Recent Tournament History
Here is the data we can draw upon for this week’s Tournament History:
Finished in the top-20 each of the last three years: Jason Bohn.
Finished in the top-20 in two of the last three years: Alex Cejka, Kevin Streelman, Nick Watney, Tony Finau.
Current Form Review
Each week, we’ll take a look backward at the last three tournaments on the PGA and European Tours. However, because this is the start of a new season and most players have had a month or so off, we will focus on course history and stats. I have, however, included the top-20 from last week’s Sanderson Farms, and highlighted the players in this field:
Birdie or Better % (BoB%)
There are not many weeks where we aren’t going to target birdie or better percentage because that’s what fantasy golf scoring is all about. Guys like Brooks Koepka, Jimmy Walker, Charles Howell, Robert Garrigus, and Smylie Kaufman come to mind in this week’s field when targeting birdie-makers. It’s possible to have a player finish top-10 in fantasy points while not finishing anywhere close to the top-10 in the actual event.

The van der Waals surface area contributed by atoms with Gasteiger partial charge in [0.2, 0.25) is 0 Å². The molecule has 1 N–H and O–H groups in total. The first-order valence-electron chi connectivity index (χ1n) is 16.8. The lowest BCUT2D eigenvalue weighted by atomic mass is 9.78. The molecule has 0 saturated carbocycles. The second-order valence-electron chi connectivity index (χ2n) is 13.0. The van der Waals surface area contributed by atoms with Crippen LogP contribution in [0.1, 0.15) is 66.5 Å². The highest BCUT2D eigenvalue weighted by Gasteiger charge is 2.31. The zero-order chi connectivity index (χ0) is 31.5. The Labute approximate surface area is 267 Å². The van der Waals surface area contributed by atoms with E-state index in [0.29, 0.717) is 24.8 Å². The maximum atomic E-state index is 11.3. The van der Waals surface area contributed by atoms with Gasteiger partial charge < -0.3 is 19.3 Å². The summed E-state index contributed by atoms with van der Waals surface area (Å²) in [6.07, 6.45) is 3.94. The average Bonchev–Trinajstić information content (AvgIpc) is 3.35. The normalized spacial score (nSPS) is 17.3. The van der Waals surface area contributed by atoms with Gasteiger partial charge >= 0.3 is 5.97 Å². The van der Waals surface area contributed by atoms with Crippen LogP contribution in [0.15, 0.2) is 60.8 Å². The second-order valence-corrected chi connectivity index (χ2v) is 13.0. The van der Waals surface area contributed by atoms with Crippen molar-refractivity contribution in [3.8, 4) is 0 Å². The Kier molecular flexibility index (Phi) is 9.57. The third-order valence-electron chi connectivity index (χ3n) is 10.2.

Good Drive Percentage (GD%)
You can target driving distance alone, but I also wanted to target some accuracy metrics, as well. As mentioned, the rough isn’t too penal at TPC Summerlin, so I’m looking at GD% instead of just driving distance or accuracy. Certain bombers can overcome bad drives because they hit it far enough that they’ll have wedges in their hands anyways. And shorter hitters will still pop in this stat because they hit a ton of fairways. Some names in the field that pop from 2015’s GD% rankings are Chez Reavie, Lucas Glover, Kevin Streelman, Colt Knost, David Hearn, Webb Simpson, and Jason Bohn.
Par 4 Scoring (P4)
This week should be a birdie fest for the players, and as mentioned, there’s an extra par-4 on the course. The previous winners of this event played the par-4s -6, -9, and -12, respectively. Another thing that’s great about par-4 scoring is that we have data on the new web.com Tour players. C.T. Pan, J.T. Poston, Grayson Murray, and Martin Flores are all elite par-4 scorers from the web.com Tour who are in the field this week.